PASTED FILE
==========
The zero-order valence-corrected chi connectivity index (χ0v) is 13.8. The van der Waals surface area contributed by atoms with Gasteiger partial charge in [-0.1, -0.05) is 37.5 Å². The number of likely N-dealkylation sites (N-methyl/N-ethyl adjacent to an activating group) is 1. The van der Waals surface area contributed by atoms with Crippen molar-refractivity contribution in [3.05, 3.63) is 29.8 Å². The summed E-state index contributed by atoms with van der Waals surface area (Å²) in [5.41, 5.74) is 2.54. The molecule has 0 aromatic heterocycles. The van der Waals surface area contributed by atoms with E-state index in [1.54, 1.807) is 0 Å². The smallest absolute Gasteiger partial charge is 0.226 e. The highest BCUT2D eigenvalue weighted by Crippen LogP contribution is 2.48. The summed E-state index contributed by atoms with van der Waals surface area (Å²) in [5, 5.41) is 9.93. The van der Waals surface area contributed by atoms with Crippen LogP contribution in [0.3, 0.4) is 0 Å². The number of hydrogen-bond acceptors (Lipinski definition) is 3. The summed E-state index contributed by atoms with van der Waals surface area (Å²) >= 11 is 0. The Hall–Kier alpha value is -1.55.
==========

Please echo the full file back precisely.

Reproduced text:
The zero-order valence-corrected chi connectivity index (χ0v) is 13.8. The van der Waals surface area contributed by atoms with Gasteiger partial charge in [-0.1, -0.05) is 37.5 Å². The number of likely N-dealkylation sites (N-methyl/N-ethyl adjacent to an activating group) is 1. The van der Waals surface area contributed by atoms with Crippen molar-refractivity contribution in [3.05, 3.63) is 29.8 Å². The summed E-state index contributed by atoms with van der Waals surface area (Å²) in [5.41, 5.74) is 2.54. The molecule has 0 aromatic heterocycles. The van der Waals surface area contributed by atoms with E-state index in [1.54, 1.807) is 0 Å². The smallest absolute Gasteiger partial charge is 0.226 e. The highest BCUT2D eigenvalue weighted by Crippen LogP contribution is 2.48. The summed E-state index contributed by atoms with van der Waals surface area (Å²) in [5, 5.41) is 9.93. The van der Waals surface area contributed by atoms with Crippen LogP contribution in [0.3, 0.4) is 0 Å². The number of hydrogen-bond acceptors (Lipinski definition) is 3. The summed E-state index contributed by atoms with van der Waals surface area (Å²) >= 11 is 0. The Hall–Kier alpha value is -1.55.